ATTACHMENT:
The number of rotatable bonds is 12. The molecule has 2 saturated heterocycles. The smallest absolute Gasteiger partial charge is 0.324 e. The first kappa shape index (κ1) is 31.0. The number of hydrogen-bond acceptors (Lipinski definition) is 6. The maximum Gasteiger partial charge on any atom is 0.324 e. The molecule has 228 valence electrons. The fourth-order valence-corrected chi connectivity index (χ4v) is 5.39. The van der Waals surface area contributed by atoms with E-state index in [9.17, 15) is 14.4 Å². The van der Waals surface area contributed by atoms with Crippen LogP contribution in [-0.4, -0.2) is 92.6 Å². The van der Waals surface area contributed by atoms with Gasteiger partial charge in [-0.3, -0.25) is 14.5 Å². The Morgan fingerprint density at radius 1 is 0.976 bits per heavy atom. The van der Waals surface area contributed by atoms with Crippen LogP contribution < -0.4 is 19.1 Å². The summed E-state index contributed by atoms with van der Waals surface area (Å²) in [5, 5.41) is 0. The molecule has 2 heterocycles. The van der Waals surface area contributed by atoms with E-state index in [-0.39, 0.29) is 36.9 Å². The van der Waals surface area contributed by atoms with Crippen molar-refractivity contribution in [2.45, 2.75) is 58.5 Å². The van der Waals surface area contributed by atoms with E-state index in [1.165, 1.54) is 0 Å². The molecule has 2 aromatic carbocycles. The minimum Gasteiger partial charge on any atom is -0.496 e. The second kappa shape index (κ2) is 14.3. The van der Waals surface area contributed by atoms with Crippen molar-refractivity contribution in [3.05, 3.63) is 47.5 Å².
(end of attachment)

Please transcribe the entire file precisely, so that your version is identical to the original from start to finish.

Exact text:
The number of rotatable bonds is 12. The molecule has 2 saturated heterocycles. The smallest absolute Gasteiger partial charge is 0.324 e. The first kappa shape index (κ1) is 31.0. The number of hydrogen-bond acceptors (Lipinski definition) is 6. The maximum Gasteiger partial charge on any atom is 0.324 e. The molecule has 228 valence electrons. The fourth-order valence-corrected chi connectivity index (χ4v) is 5.39. The van der Waals surface area contributed by atoms with E-state index in [9.17, 15) is 14.4 Å². The van der Waals surface area contributed by atoms with Crippen LogP contribution in [-0.4, -0.2) is 92.6 Å². The van der Waals surface area contributed by atoms with Gasteiger partial charge in [-0.3, -0.25) is 14.5 Å². The Morgan fingerprint density at radius 1 is 0.976 bits per heavy atom. The van der Waals surface area contributed by atoms with Crippen LogP contribution < -0.4 is 19.1 Å². The summed E-state index contributed by atoms with van der Waals surface area (Å²) in [5, 5.41) is 0. The molecule has 2 heterocycles. The van der Waals surface area contributed by atoms with E-state index in [-0.39, 0.29) is 36.9 Å². The van der Waals surface area contributed by atoms with Crippen molar-refractivity contribution in [2.45, 2.75) is 58.5 Å². The van der Waals surface area contributed by atoms with E-state index in [1.165, 1.54) is 0 Å². The molecule has 2 aromatic carbocycles. The minimum Gasteiger partial charge on any atom is -0.496 e. The second kappa shape index (κ2) is 14.3. The van der Waals surface area contributed by atoms with Crippen molar-refractivity contribution in [3.05, 3.63) is 47.5 Å².